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Purdy: A little clarity in Oakland stadium saga

By Mark Purdy

Mercury News Columnist
Posted: 07/10/2014 06:19:56 PM PDT1 Comment | Updated: 3 days ago

Bob Melvin, who manages the Oakland A's, is a tactful and intelligent fellow. He puts out small ego fires daily. He juggles the quirky personalities of two dozen major league baseball players.

So I figured he would make the perfect diplomat.

"During next week's All-Star break," I asked him this week, "would you think about getting involved with the Oakland city council and their Coliseum lease negotiations?"

Melvin grinned slightly. I think he also suppressed a shudder.

"I just try to stay in my lane," Melvin said. "I do follow the story. But I have enough trouble doing my own job. So I stay in my lane. I appreciate the question, though."

Drat. Another path to global peace, thwarted.

"Chaos continues in A's ballpark situation." That's pretty much a consistent headline. Even so, this week, you would have to say the insanity reached new heights.

Thanks to the work of this newspaper's Matthew Artz, we have discovered that the Oakland city council is either clueless or delusional or both.

That's because, according to our reports, the council was negotiating with the Raiders on a stadium deal that would require demolition of the current Coliseum in two years . . . which would effectively sabotage the 10-year lease extension for the A's that was approved last week by several members of the exact same city council.

After this fact was reported, Oakland mayor Jean Quan stepped in to say that no, despite everything, all was well. Quan says the city council should vote to approve the A's lease because it can definitely find a way to keep the Raiders and A's both happy and . . . well, I think she threw in a promise of free unicorn rides for all East Bay residents, too.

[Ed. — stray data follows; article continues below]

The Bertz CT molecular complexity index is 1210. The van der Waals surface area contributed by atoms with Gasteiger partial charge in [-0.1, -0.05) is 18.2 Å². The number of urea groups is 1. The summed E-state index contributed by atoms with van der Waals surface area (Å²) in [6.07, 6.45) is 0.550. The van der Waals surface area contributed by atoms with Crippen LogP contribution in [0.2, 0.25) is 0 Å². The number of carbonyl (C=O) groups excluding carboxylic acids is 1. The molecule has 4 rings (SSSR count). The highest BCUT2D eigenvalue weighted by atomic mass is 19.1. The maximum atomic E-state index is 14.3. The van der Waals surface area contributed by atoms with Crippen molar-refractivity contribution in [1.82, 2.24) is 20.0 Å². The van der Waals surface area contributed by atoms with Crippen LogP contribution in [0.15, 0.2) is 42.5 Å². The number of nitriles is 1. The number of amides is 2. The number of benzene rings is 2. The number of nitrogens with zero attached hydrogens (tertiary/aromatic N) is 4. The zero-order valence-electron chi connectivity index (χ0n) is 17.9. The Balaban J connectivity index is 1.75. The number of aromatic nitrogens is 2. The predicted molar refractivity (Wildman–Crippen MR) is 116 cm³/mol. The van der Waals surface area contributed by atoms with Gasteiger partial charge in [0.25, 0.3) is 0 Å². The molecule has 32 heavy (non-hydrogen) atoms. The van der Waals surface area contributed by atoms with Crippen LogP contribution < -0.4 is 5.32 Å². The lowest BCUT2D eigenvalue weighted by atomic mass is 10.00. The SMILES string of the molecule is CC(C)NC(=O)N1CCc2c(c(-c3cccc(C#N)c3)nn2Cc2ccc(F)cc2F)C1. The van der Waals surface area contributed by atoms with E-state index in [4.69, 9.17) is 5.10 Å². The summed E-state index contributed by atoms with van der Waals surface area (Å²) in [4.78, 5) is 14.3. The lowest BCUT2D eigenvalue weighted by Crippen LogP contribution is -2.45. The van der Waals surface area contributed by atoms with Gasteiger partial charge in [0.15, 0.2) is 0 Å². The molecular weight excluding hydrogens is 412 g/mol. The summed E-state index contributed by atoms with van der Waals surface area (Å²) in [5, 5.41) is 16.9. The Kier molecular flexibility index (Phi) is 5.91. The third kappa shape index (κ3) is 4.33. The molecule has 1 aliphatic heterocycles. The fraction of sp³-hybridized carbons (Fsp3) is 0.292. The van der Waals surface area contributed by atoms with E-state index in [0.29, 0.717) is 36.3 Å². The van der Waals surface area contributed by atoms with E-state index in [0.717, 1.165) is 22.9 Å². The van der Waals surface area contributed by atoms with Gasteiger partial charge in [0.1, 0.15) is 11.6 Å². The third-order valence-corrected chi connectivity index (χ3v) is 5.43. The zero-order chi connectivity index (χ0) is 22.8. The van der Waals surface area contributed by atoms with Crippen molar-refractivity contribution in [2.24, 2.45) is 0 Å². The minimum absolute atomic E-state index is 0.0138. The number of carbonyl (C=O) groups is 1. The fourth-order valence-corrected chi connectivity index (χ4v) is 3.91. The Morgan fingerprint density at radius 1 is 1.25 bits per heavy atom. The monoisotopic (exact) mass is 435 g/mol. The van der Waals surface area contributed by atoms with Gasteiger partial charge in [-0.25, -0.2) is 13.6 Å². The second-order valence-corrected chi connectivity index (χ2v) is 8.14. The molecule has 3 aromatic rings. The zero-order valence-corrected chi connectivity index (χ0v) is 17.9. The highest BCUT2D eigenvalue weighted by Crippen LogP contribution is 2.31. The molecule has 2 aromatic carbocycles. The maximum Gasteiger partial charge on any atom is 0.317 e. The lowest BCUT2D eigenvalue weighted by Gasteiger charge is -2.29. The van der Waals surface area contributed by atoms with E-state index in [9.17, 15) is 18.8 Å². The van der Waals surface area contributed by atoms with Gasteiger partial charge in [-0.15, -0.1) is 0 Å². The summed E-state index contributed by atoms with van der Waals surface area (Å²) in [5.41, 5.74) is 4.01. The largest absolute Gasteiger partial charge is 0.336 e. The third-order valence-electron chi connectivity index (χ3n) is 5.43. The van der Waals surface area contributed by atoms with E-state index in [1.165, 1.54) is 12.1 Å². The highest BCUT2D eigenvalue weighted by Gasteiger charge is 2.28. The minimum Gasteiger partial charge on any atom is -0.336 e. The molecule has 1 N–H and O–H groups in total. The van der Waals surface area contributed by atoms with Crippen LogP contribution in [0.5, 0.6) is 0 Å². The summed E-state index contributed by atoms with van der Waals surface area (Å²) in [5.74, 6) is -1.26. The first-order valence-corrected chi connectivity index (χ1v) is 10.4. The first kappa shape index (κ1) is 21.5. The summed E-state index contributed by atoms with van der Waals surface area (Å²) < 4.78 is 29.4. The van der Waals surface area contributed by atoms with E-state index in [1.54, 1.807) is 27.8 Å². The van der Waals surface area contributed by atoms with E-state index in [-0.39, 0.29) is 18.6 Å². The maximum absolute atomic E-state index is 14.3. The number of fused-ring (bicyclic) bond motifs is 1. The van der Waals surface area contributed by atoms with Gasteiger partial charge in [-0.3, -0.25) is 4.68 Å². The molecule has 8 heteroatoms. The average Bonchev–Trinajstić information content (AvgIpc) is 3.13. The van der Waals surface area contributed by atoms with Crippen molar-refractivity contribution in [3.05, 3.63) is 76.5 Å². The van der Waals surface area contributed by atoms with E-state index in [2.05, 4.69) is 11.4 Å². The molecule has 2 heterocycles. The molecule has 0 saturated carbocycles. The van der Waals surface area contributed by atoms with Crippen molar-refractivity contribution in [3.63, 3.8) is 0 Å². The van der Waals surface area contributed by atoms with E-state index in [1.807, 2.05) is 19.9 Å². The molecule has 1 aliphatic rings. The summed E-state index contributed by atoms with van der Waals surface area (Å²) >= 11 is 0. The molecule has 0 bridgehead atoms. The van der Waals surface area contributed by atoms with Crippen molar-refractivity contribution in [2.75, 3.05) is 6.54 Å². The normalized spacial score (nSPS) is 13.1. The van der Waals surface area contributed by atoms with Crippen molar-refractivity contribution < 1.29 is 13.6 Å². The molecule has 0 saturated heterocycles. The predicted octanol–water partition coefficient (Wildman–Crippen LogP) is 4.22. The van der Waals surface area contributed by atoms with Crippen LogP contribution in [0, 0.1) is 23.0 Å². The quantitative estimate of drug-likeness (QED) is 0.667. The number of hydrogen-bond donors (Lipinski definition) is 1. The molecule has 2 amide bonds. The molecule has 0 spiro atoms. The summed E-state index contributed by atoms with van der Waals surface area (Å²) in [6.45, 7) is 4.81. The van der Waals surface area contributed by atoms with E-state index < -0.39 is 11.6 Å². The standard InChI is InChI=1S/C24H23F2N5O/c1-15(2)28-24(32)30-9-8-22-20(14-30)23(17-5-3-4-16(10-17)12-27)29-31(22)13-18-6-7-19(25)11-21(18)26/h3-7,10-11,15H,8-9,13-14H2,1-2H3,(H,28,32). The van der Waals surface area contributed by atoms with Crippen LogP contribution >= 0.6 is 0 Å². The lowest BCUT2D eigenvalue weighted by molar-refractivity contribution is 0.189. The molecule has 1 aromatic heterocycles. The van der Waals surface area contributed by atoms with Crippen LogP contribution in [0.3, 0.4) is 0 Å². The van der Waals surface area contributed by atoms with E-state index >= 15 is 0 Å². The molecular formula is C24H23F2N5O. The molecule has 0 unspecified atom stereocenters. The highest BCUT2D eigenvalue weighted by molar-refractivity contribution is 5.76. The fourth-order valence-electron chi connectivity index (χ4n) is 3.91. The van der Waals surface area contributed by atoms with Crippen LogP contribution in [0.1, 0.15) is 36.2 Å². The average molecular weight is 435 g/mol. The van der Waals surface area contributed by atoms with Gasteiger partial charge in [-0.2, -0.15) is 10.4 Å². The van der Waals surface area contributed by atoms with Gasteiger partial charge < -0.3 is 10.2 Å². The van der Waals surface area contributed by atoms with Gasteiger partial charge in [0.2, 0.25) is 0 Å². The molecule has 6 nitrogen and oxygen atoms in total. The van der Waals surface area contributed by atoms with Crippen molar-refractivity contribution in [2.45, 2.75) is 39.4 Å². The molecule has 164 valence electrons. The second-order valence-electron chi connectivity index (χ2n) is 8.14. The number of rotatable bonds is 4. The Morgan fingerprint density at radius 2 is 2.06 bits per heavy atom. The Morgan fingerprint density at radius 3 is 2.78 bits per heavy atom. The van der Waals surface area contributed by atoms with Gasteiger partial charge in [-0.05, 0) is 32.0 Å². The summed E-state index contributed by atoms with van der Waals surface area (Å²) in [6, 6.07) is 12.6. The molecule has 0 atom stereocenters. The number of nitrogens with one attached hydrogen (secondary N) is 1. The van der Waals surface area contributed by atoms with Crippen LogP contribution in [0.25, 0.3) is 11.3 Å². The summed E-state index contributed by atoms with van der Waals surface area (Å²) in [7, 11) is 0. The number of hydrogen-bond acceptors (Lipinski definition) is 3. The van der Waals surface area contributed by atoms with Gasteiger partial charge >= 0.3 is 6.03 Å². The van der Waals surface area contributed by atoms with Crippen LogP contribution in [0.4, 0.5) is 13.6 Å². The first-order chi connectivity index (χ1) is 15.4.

Here's the odd thing, though. Amidst all this madness over the past few weeks, public documents and statements have helped us learn some important stuff. In small steps, we are reaching some form of clarity about several matters, following years of speculation and blather.

Such as:

We have always known that the Raiders want to build a stadium on the same footprint as the current O.co Coliseum. What we didn't know was that the Raiders and the private development group working on the "Coliseum City" mixed-use project there wanted to demolish the existing stadium in the next three or four years, to get the project under way. Of course, we still don't know where the money is really coming from to do any of that. Remember, the city and county still owe $180 million on the 1995 Raiders' remodel.

We have always known the A's want, ahem, flexibility in their relationship with Joint Powers Authority that runs the Coliseum. But the exact terms of the new lease -- which was approved by the JPA but still needs city council approval -- spell out just how amazingly flexible the A's situation is. While the new lease technically is a 10-year "deal," it allows the A's to opt out with minimal financial penalties after 2018 -- or even 2017, if the Raiders decide to tear down the stadium and put a $10 million deposit on that tear-down by next year.